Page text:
Because the Obama administration did not consider the CFPB document a “rule,” it never submitted it to Congress, as required by the CRA. The 60 legislative-day clock never expired, because the Obama administration never started it by submitting the document to Congress. That meant the Senate could, and did, pass a resolution of disapproval negating the CFPB guidance this week, more than five years after CFPB first issued it.
Now Congress can do the same thing regarding Obamacare.
This Opens Lots of Doors for Obamacare Regs
To be sure, Congress cannot pass resolutions of disapproval regarding Obamacare rules that the Obama administration officially submitted years ago, which is most of them. But in some cases, the last administration may not have formally submitted sub-regulatory guidance, giving Congress an opening to repeal at least part of Obamacare’s regulatory structure.
For instance, one piece of guidance, published in December 2015, imposes restrictions that impede state flexibility under the Obamacare Section 1332 state innovation waiver process. Even though the Section 1332 waiver process contains many flaws inherent in the structure of the law itself, the guidance only added to these burdens on states.
I wrote early last year that the Trump administration should unilaterally revoke that guidance, but unfortunately, it has not done so yet. However, if the Obama administration never submitted that guidance to Congress, then Congress—using the precedent set this week—can pass a resolution of disapproval negating it. Alternatively, Congress can consider starting action on a resolution of disapproval, to get the Trump administration off the proverbial dime in revoking the guidance themselves.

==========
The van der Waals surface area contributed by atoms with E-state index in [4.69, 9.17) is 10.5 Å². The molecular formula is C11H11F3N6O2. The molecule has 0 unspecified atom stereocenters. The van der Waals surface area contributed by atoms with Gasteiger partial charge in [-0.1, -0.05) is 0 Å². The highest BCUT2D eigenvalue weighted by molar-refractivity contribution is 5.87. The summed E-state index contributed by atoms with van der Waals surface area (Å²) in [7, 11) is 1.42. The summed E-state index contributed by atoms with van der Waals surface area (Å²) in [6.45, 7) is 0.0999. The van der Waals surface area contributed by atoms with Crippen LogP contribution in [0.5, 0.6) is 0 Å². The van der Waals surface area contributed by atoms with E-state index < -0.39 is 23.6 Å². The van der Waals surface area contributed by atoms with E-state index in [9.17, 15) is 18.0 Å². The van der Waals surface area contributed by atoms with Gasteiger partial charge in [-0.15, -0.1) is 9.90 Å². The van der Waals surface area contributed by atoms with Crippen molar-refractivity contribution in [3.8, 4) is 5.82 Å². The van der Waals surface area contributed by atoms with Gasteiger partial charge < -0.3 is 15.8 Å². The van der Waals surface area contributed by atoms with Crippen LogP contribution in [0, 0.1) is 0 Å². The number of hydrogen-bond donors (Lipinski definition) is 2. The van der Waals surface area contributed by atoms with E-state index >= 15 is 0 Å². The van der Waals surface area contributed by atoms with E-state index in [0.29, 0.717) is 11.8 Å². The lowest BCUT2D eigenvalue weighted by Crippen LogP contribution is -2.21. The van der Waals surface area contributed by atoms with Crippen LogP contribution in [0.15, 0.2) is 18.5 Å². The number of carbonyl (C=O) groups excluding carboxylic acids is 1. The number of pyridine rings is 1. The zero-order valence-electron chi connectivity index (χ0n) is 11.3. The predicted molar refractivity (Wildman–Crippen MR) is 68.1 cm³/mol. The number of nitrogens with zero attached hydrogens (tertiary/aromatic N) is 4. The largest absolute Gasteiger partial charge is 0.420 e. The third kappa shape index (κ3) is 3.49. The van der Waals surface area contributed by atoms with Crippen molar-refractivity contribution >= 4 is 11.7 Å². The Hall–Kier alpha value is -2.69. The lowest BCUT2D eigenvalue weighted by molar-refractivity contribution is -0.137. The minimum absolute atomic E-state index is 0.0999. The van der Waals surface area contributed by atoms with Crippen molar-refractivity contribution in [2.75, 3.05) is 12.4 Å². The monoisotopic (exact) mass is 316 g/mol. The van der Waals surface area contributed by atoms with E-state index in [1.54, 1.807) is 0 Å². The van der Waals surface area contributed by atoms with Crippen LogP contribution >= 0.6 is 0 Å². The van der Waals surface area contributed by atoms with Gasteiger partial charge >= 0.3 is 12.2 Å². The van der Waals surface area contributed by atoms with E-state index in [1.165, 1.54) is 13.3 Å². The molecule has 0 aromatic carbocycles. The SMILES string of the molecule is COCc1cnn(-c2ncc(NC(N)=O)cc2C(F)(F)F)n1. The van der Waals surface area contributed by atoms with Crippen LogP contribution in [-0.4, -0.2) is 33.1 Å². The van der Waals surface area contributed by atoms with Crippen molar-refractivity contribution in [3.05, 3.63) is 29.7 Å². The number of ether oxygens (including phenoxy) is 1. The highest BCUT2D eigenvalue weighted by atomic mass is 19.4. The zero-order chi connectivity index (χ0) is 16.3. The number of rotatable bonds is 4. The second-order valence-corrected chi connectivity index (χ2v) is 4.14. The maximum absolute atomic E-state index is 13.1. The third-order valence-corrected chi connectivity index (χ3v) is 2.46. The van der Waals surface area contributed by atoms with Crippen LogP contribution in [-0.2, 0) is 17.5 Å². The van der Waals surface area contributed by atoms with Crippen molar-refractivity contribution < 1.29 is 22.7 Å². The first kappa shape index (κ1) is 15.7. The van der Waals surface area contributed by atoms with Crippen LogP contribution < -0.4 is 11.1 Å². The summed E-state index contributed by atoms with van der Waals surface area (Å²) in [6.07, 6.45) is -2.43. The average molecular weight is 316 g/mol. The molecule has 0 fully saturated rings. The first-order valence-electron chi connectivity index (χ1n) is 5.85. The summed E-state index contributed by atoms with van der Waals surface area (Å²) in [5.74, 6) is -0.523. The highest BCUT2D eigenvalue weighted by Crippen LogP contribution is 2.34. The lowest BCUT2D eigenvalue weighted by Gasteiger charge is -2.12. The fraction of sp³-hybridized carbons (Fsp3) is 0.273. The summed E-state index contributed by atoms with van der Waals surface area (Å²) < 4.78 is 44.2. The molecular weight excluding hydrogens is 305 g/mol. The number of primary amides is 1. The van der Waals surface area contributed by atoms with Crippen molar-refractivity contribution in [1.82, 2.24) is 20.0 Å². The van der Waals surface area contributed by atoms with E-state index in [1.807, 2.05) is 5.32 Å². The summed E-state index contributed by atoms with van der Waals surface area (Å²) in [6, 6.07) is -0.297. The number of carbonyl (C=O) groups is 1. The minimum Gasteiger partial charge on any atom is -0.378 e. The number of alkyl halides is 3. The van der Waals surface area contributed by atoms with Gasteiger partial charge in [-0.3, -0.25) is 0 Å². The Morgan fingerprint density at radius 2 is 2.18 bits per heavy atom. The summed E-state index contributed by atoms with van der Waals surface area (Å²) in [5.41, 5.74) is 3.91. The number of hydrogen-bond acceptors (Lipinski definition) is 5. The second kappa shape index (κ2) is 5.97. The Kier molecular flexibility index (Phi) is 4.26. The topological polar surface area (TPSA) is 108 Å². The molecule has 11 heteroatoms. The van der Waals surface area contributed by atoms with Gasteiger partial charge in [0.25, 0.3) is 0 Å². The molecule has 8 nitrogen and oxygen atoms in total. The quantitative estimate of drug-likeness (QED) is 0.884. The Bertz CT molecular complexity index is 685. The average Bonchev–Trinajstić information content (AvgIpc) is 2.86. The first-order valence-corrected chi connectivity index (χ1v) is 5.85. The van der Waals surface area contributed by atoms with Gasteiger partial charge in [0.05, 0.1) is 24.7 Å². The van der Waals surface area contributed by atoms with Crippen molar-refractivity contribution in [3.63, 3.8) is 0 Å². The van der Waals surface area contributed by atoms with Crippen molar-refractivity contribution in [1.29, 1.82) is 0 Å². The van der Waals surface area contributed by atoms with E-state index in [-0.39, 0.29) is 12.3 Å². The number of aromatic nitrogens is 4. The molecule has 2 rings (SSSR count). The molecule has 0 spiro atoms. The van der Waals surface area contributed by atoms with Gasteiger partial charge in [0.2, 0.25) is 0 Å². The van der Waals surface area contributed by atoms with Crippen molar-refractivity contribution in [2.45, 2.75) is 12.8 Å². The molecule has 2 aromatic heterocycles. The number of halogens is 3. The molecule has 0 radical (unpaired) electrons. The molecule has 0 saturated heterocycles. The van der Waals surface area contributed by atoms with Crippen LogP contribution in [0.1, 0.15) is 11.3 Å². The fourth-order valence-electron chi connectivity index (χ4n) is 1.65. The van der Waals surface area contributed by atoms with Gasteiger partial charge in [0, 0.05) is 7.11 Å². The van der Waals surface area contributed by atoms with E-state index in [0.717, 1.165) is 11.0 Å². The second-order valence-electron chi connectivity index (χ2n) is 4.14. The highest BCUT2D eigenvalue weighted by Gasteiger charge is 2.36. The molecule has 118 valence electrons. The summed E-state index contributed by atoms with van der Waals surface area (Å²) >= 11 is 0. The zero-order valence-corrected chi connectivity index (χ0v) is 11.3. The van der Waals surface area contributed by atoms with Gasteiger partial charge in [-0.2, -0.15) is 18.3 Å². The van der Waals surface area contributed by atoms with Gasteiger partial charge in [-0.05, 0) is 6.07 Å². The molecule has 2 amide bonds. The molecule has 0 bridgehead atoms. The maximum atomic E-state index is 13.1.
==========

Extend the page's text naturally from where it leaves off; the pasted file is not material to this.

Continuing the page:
The CRA precedent set this week also serves as a cautionary tale for the Trump administration, a warning to act thoroughly with its own regulatory actions. For instance, the guidance to state Medicaid programs issued earlier this year regarding work requirements likely meets the definition of a “rule” for CRA purposes. If the Trump administration never submits that action to Congress, a future Democratic administration and Democratic Congress could—and if given the chance, certainly would—act to undo the guidance, and thus the Medicaid work requirements.
But even as the Trump administration should act to cement its own regulatory legacy, Congress can act to negate portions of Obamacare through resolutions of disapproval. I know from experience that staff in Congress, and during the transition, compiled lists of rules that they can use CRA to target. During my time on Capitol Hill following Obamacare’s passage, staff kept a spreadsheet containing all the rules and notices the law generated—the source of the “Red Tape Tower” that used to appear around the Capitol.
During one appearance with the Red Tape Tower, at the 2013 Conservative Political Action Conference, Senate Majority Leader McConnell (R-KY) famously said that “Obamacare should be repealed root and branch—and I want you to know we’re not backing down from this fight.” This week’s vote on repealing the auto lending guidance set a precedent that lawmakers can use to do just that. It’s time for Congress to get to work.